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We Are About To Witness Jupiter's Poles For The First Time Ever

Juno flying over Jupiter.

Get ready for the next year or so, because you are going to
be hearing a lot more new stuff about Jupiter. NASA’s Juno spacecraft will do
its first science flyby of the gas giant. And in the process, Juno will sight
its poles like never before.

Juno entered the orbit around Jupiter in this July. It is
the first spacecraft to do so since NASA’s Galileo in year 1995. To keep itself
harmless from Jupiter’s radiation, though, Juno is in a wide extensive orbit
around the planet. At it is furthest; it is up to 3 million km (2 million miles)
away. Two days ago, it has flied just 4,200 km (2,500 miles) above the
clouds of Jupiter. It is the closest approach to Jupiter so far. When Juno first entered the orbit, its eight science equipments
were shut down. But this time around, all eight equipments will be on, as well
as JunoCam. This camera will take high-resolution images of Jupiter and, for
the first time, will get complete images of Jupiter’s north and south poles. We
have already seen Jupiter’s polar region before, thanks to the Cassini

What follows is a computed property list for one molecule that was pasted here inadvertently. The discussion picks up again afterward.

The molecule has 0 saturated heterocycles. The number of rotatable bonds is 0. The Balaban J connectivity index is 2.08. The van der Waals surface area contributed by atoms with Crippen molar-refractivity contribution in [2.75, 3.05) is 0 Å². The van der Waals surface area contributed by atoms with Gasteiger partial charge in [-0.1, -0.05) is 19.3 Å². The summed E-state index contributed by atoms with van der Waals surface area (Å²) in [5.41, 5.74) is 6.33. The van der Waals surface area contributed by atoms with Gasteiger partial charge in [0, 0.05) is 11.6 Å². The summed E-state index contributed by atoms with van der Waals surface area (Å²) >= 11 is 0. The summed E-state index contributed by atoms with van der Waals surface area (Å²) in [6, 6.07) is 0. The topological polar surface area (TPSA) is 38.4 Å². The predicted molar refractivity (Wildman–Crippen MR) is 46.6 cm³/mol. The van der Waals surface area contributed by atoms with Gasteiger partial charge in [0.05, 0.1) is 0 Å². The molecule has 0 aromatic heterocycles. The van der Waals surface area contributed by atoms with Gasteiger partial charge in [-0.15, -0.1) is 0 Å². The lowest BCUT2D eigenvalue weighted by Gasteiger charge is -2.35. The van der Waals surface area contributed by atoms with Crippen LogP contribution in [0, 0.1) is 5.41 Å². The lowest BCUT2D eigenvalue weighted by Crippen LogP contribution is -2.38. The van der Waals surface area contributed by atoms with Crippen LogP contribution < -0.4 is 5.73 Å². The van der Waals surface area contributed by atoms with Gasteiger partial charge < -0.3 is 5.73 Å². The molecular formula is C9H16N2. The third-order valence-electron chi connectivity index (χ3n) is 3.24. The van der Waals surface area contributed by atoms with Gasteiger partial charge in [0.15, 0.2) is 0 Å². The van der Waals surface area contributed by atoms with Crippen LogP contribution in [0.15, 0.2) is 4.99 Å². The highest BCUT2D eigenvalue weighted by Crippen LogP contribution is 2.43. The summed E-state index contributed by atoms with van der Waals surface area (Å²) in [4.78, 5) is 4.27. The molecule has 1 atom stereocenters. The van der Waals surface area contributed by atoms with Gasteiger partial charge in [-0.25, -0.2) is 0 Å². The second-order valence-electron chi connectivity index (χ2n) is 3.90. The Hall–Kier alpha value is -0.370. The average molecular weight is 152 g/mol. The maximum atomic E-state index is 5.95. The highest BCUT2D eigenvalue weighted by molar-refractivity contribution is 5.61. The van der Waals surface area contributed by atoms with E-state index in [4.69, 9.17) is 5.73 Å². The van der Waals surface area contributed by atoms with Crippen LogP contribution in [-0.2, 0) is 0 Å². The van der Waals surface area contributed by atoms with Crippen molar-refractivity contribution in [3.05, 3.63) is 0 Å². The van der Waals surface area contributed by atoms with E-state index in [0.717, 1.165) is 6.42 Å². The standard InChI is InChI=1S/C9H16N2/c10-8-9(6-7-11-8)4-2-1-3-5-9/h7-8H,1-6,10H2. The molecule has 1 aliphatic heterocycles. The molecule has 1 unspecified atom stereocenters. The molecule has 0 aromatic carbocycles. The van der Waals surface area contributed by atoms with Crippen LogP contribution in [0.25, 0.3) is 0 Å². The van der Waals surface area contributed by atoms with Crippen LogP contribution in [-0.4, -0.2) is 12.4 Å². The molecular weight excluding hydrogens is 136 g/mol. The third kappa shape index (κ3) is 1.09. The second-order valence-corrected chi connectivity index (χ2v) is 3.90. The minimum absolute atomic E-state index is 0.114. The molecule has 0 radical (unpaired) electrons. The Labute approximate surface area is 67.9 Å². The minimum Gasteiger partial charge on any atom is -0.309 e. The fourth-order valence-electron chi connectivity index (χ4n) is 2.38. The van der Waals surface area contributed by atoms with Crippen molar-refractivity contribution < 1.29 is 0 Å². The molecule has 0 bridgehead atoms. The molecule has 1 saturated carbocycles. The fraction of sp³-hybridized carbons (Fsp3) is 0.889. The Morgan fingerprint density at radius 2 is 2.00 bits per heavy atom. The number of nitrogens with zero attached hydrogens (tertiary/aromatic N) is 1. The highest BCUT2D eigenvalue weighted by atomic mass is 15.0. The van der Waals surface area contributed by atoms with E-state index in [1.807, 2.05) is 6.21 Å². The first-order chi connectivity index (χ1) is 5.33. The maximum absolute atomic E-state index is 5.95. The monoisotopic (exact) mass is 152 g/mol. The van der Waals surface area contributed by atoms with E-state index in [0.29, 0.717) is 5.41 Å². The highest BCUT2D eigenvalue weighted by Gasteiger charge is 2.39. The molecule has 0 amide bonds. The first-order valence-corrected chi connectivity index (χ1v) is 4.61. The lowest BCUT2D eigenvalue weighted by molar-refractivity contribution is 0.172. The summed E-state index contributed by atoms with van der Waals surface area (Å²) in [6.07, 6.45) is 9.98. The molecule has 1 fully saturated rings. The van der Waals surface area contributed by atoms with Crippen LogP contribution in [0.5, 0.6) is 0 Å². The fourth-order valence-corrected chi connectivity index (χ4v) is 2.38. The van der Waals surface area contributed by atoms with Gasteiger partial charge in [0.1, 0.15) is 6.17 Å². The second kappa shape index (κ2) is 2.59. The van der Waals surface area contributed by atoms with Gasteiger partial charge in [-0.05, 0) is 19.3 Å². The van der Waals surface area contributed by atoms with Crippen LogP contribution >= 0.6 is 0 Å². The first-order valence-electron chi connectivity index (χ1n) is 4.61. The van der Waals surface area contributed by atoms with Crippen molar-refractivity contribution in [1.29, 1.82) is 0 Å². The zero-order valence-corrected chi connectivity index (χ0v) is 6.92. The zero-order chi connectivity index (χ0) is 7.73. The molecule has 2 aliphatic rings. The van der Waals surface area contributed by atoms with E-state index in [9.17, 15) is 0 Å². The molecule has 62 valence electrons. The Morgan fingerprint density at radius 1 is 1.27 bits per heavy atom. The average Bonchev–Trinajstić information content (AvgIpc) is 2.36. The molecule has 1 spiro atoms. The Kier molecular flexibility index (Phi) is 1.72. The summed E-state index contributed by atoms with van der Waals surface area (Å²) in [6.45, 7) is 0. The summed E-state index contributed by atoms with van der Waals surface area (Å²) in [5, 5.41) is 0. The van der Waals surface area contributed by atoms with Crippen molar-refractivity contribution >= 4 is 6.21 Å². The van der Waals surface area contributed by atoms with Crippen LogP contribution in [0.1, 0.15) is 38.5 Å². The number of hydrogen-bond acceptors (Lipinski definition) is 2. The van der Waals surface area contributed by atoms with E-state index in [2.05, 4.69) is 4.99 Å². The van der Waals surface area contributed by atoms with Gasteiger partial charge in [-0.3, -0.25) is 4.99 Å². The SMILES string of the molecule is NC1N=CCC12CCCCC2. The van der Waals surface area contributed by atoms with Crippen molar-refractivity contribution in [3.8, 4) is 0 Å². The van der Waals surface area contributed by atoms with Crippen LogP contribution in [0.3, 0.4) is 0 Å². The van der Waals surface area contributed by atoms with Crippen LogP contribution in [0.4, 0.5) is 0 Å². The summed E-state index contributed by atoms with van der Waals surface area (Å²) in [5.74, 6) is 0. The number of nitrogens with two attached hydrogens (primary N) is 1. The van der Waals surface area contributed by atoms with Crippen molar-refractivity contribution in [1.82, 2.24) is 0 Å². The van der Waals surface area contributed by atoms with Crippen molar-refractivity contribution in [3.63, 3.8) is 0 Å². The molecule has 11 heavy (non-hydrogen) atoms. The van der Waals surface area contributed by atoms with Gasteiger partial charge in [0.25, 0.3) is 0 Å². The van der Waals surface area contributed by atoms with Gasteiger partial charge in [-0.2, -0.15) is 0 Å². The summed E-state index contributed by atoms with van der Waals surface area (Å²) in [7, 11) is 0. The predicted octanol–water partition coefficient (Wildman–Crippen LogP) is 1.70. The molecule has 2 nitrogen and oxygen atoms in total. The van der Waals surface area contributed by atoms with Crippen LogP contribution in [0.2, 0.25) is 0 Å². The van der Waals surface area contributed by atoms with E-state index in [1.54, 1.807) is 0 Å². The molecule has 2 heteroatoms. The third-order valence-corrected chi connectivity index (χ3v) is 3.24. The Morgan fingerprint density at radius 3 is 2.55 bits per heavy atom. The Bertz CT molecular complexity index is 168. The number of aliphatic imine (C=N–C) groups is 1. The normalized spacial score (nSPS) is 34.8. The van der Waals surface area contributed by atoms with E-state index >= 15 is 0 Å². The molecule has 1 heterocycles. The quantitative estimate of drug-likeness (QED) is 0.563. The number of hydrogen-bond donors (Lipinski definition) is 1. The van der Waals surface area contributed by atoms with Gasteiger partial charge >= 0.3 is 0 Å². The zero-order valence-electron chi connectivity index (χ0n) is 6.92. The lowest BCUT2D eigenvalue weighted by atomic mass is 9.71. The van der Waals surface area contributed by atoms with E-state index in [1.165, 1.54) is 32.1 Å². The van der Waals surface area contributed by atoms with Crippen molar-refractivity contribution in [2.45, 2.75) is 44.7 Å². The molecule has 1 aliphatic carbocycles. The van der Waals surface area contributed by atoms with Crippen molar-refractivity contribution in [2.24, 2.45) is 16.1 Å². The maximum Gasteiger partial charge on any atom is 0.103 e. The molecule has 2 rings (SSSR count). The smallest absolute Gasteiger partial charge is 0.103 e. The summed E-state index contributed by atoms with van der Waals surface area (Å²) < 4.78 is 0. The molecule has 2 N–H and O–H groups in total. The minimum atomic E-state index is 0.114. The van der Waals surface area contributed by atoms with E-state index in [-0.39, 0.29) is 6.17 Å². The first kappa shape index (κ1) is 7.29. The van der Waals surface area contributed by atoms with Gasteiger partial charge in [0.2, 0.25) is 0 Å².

spacecraft, but those sights were somewhat obscured because Cassini observed
the pole from an angle.

Steve Levin, Juno project researcher from NASA's Jet
Propulsion Laboratory in Pasadena, California,said in a statement"No other spacecraft has ever orbited
Jupiter this closely, or over the poles in this fashion. This is our first opportunity
and there are bound to be surprises. We need to take our time to make sure our
conclusions are correct."

The flyby is taken place around 8.51am EDT (1.51pm BST) this
Saturday, although images will not be sent home straight away. A NASA spokesman
told IFLScience we could expect the first images to be on the loose on
Thursday, September 1. This is the first of 36 flybys of Jupiter scheduled for Juno
up till the end of its mission in February 2018, and it is just the foundation
for some of the interesting science we can imagine from Jupiter.

Scott Bolton, principal investigator of Juno from the
Southwest Research Institute in San Antonio, Texas, US, said in the statement "This
is our first opportunity to really take a close-up look at the king of our
solar system and begin to figure out how he works."

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